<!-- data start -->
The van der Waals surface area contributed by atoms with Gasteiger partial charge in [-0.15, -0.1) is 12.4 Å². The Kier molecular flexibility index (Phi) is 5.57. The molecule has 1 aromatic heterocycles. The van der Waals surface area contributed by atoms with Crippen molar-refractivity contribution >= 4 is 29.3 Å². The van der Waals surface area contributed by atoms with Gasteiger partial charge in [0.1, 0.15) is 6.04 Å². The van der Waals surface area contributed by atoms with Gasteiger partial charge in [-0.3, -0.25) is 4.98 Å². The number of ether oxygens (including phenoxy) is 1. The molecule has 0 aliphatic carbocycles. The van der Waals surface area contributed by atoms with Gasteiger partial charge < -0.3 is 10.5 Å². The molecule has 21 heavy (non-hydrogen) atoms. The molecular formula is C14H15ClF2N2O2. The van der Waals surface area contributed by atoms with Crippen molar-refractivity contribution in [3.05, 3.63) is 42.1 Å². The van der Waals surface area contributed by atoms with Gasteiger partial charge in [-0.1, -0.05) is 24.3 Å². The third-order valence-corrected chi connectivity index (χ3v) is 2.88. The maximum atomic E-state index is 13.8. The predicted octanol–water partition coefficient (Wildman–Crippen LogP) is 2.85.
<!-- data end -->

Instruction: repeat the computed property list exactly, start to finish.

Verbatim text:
The van der Waals surface area contributed by atoms with Gasteiger partial charge in [-0.15, -0.1) is 12.4 Å². The Kier molecular flexibility index (Phi) is 5.57. The molecule has 1 aromatic heterocycles. The van der Waals surface area contributed by atoms with Crippen molar-refractivity contribution >= 4 is 29.3 Å². The van der Waals surface area contributed by atoms with Gasteiger partial charge in [0.1, 0.15) is 6.04 Å². The van der Waals surface area contributed by atoms with Gasteiger partial charge in [-0.3, -0.25) is 4.98 Å². The number of ether oxygens (including phenoxy) is 1. The molecule has 0 aliphatic carbocycles. The van der Waals surface area contributed by atoms with Gasteiger partial charge < -0.3 is 10.5 Å². The molecule has 21 heavy (non-hydrogen) atoms. The molecular formula is C14H15ClF2N2O2. The van der Waals surface area contributed by atoms with Crippen molar-refractivity contribution in [3.05, 3.63) is 42.1 Å². The van der Waals surface area contributed by atoms with Gasteiger partial charge in [-0.1, -0.05) is 24.3 Å². The third-order valence-corrected chi connectivity index (χ3v) is 2.88. The maximum atomic E-state index is 13.8. The predicted octanol–water partition coefficient (Wildman–Crippen LogP) is 2.85.